In 1957, the BORGWARD Group was Germany's second-largest exporter of automobiles

- Cross reference: Picture is available at AP Images (http://www.apimages.com) and http://www.presseportal.de/nr/115998/ -

Soon after the war, export trade began to propel Germany's automobile industry to its current position of dominance. By 1961, the Federal Republic was the world's largest exporter of automobiles, with foreign sales of one million vehicles a year. Even in 1959, exports accounted for 50.7 percent of total production. It was this foreign demand that first enabled Germany's automobile industry to build up its huge production capacity.

In the years before 1954, the BORGWARD Group catered exclusively to the domestic market. By 1957, however, it had become Germany's second-largest automobile exporter behind Volkswagen, with foreign sales of 6,232 units. The following year, this figure rose to 11,363 units, 72 percent of total production at BORGWARD. This put the Bremen vehicle manufacturer streets ahead of the rest of the German automobile industry, which had an average export share of 48.2 percent.

As soon as the war was over, Carl F. W. Borgward began setting up company plants in Argentina, Brazil, Indonesia, Spain and South Africa. Often, these operated in so-called CKD mode. The abbreviation CKD stands for "completely knocked down". This means the export of individual parts to a specific market, where they are assembled to form the finished vehicle, which is then sold.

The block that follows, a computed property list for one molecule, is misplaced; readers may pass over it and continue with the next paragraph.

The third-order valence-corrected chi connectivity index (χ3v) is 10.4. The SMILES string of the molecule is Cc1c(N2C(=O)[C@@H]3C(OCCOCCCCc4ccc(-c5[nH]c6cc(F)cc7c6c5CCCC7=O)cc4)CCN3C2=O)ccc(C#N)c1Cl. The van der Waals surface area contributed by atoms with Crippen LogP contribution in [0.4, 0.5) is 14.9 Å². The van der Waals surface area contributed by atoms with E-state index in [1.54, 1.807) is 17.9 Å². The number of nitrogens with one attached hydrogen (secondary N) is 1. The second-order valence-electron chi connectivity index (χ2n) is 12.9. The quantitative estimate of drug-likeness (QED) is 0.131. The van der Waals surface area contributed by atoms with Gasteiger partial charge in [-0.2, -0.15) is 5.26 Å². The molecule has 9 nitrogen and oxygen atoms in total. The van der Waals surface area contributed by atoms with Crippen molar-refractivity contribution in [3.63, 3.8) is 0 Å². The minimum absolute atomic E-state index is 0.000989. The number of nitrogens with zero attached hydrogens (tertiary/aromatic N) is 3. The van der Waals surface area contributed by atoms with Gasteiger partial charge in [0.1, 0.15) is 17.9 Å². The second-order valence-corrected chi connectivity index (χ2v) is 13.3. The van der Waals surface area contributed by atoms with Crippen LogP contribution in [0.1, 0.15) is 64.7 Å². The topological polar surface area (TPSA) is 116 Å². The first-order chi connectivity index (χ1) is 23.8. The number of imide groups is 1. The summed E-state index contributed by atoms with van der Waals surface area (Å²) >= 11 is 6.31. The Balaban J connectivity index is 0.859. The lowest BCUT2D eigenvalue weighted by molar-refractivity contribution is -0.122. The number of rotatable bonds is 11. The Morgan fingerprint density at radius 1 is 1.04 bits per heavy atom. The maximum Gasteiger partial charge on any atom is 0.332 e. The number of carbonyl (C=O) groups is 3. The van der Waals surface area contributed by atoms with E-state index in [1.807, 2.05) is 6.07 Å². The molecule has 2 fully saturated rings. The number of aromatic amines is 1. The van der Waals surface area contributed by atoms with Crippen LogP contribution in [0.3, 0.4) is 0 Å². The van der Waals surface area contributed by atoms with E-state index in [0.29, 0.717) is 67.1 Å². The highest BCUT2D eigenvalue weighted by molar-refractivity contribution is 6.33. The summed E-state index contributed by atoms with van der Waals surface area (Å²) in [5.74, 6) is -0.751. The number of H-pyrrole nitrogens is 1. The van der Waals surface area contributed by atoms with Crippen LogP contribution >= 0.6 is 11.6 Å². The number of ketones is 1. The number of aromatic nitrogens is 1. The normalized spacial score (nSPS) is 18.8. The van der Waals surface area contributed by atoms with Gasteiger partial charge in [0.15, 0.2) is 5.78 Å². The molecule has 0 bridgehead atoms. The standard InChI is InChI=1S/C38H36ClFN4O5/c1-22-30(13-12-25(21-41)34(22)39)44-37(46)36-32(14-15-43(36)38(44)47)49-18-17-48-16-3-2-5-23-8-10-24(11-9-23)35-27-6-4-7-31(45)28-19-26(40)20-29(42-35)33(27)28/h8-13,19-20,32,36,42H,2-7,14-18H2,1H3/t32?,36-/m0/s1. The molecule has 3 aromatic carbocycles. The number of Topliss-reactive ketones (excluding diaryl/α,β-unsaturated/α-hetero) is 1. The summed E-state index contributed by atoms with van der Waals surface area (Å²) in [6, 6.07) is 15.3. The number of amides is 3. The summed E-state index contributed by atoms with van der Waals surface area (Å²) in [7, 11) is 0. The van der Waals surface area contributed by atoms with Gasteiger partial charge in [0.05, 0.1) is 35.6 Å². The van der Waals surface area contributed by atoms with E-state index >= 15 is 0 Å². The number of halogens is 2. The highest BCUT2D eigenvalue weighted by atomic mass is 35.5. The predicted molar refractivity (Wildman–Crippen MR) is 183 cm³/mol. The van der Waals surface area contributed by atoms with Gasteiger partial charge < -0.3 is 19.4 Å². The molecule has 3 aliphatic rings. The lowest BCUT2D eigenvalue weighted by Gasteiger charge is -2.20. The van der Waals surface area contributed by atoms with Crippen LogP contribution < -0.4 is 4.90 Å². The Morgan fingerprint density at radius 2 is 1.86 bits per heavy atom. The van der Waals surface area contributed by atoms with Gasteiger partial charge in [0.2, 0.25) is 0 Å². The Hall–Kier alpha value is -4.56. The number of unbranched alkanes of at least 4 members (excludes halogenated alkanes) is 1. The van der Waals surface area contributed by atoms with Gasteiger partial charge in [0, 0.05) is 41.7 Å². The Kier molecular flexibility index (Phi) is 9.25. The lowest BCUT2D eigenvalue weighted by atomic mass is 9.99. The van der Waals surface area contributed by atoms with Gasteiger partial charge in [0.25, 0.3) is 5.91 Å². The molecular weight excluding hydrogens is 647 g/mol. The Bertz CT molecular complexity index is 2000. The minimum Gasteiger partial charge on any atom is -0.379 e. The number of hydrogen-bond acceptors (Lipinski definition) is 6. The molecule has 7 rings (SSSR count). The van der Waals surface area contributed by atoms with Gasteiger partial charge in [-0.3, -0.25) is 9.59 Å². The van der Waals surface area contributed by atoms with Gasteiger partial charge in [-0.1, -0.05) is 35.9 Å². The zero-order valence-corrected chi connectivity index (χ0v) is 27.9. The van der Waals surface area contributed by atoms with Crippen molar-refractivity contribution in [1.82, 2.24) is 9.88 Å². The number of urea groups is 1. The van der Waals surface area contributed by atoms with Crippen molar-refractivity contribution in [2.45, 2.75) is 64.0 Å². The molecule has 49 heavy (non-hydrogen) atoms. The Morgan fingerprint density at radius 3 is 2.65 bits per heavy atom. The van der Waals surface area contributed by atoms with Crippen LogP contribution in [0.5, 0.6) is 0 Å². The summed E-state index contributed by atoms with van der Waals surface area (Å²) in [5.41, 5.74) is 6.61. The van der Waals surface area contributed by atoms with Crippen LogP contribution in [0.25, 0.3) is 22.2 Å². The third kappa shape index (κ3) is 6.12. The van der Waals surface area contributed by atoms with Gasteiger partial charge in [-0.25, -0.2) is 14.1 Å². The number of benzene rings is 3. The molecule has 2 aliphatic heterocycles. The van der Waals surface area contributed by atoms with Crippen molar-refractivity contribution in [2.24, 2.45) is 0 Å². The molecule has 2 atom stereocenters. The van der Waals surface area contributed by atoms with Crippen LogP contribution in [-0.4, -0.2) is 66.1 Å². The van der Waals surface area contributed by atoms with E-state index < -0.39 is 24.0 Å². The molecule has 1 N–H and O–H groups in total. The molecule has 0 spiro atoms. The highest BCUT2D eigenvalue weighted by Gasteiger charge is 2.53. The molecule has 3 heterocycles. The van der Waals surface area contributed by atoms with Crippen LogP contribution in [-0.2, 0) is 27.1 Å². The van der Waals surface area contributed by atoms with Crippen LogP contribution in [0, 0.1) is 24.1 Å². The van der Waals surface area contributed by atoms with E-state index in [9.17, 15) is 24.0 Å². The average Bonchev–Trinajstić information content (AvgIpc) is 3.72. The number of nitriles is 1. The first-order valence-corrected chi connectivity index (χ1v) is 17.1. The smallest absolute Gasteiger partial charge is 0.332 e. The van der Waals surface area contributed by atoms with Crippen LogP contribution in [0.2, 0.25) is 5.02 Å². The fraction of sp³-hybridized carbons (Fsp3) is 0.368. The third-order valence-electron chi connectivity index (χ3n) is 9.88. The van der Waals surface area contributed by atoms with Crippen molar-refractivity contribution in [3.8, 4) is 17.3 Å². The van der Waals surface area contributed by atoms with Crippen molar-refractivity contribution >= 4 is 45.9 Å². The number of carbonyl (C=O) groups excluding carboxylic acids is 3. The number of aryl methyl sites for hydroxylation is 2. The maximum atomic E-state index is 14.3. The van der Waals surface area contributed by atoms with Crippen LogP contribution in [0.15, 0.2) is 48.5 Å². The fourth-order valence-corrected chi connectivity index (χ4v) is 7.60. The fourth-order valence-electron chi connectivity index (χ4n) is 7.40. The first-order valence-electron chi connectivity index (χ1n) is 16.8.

There were other BORGWARD assembly plants in Chile, Mexico, Ireland, Antwerp and in Australia at Hartnett-Lloyd. In addition, BORGWARD founded its own sales company in the USA: BORGWARD Motors Corporation, which was based in Boston. As a canny entrepreneur, Carl F. W. Borgward quickly realized that boosting output would lead to lower unit costs-and that exports would therefore allow the company to market its vehicles more cheaply. At the same time, increased exports would help cushion the domestic downturn during the German winter, so that production could be spread evenly over the whole year. During the 1950s and '60s, demand for cars in Germany would regularly fall off so steeply during the winter months that almost all of the domestic carmakers were forced to cut shifts or produce for the stockpile. As a responsible employer, Carl F. W. Borgward invariably opted for the latter course of action, although this tied up a substantial amount of capital. During the 1950s, however, export sales successfully compensated for this winter downturn.

The BORGWARD Group rapidly consolidated its position in the export market. In the market both for cars and trucks with a payload of up to one metric ton, BORWARD's

distinctive diamond-shaped badge was soon a dominant force in Sweden, the Netherlands and Norway. From the end of the 1950s onwards, exports to non-European countries such as the USA, Canada and South Africa also gained in importance.

Especially popular on the US market were compact cars made in Germany, which proved a big hit with commuters looking for a second or even a third car. Yet US manufacturers were quick to react and by 1959 had started to produce their own vehicles in this class. As a result, German exports to the US fell by 115,340 vehicles in 1960, a decline of 19 percent. With its large share of export trade, BORGWARD was especially hard hit by this downturn.

Nevertheless, with its resolute focus on exports and its desire to conquer markets worldwide, BORGWARD was way ahead of its time in the 1950s. And for BORGWARD today, the need to conquer markets around the world remains the major challenge of the 21st century.

Further information

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